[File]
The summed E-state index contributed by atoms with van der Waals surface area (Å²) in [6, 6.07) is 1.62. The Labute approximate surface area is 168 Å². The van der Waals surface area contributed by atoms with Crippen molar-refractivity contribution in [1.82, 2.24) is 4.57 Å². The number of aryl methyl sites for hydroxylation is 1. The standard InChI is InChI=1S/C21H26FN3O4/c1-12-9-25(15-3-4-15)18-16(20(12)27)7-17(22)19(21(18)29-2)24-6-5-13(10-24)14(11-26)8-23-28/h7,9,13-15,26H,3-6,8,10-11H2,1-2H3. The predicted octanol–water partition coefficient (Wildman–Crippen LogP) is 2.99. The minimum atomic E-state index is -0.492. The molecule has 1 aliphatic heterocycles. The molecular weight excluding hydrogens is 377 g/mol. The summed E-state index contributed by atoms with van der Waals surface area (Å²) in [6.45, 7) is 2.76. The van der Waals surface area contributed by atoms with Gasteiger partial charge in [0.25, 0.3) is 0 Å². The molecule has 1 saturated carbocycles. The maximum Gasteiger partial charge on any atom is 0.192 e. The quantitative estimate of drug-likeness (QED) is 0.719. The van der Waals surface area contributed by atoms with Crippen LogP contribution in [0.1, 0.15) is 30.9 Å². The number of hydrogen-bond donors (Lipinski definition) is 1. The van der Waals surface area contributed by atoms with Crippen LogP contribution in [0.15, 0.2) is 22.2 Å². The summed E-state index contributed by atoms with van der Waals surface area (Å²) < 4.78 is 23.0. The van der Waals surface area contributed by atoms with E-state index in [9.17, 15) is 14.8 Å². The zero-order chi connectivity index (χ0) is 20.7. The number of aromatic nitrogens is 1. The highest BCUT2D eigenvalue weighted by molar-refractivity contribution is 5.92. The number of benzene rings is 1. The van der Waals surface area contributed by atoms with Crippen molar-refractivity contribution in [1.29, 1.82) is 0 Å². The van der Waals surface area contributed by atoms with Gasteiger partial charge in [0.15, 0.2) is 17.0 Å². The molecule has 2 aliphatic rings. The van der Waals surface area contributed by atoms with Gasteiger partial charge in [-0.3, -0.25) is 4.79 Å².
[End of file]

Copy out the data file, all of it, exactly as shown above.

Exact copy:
The summed E-state index contributed by atoms with van der Waals surface area (Å²) in [6, 6.07) is 1.62. The Labute approximate surface area is 168 Å². The van der Waals surface area contributed by atoms with Crippen molar-refractivity contribution in [1.82, 2.24) is 4.57 Å². The number of aryl methyl sites for hydroxylation is 1. The standard InChI is InChI=1S/C21H26FN3O4/c1-12-9-25(15-3-4-15)18-16(20(12)27)7-17(22)19(21(18)29-2)24-6-5-13(10-24)14(11-26)8-23-28/h7,9,13-15,26H,3-6,8,10-11H2,1-2H3. The predicted octanol–water partition coefficient (Wildman–Crippen LogP) is 2.99. The minimum atomic E-state index is -0.492. The molecule has 1 aliphatic heterocycles. The molecular weight excluding hydrogens is 377 g/mol. The summed E-state index contributed by atoms with van der Waals surface area (Å²) in [6.45, 7) is 2.76. The van der Waals surface area contributed by atoms with Gasteiger partial charge in [0.25, 0.3) is 0 Å². The molecule has 1 saturated carbocycles. The maximum Gasteiger partial charge on any atom is 0.192 e. The quantitative estimate of drug-likeness (QED) is 0.719. The van der Waals surface area contributed by atoms with Crippen LogP contribution in [0.1, 0.15) is 30.9 Å². The number of hydrogen-bond donors (Lipinski definition) is 1. The van der Waals surface area contributed by atoms with Crippen LogP contribution in [0.15, 0.2) is 22.2 Å². The summed E-state index contributed by atoms with van der Waals surface area (Å²) < 4.78 is 23.0. The van der Waals surface area contributed by atoms with E-state index in [9.17, 15) is 14.8 Å². The zero-order chi connectivity index (χ0) is 20.7. The number of aromatic nitrogens is 1. The highest BCUT2D eigenvalue weighted by molar-refractivity contribution is 5.92. The number of benzene rings is 1. The van der Waals surface area contributed by atoms with Crippen molar-refractivity contribution in [1.29, 1.82) is 0 Å². The van der Waals surface area contributed by atoms with Gasteiger partial charge in [0.15, 0.2) is 17.0 Å². The molecule has 2 aliphatic rings. The van der Waals surface area contributed by atoms with Gasteiger partial charge in [-0.3, -0.25) is 4.79 Å².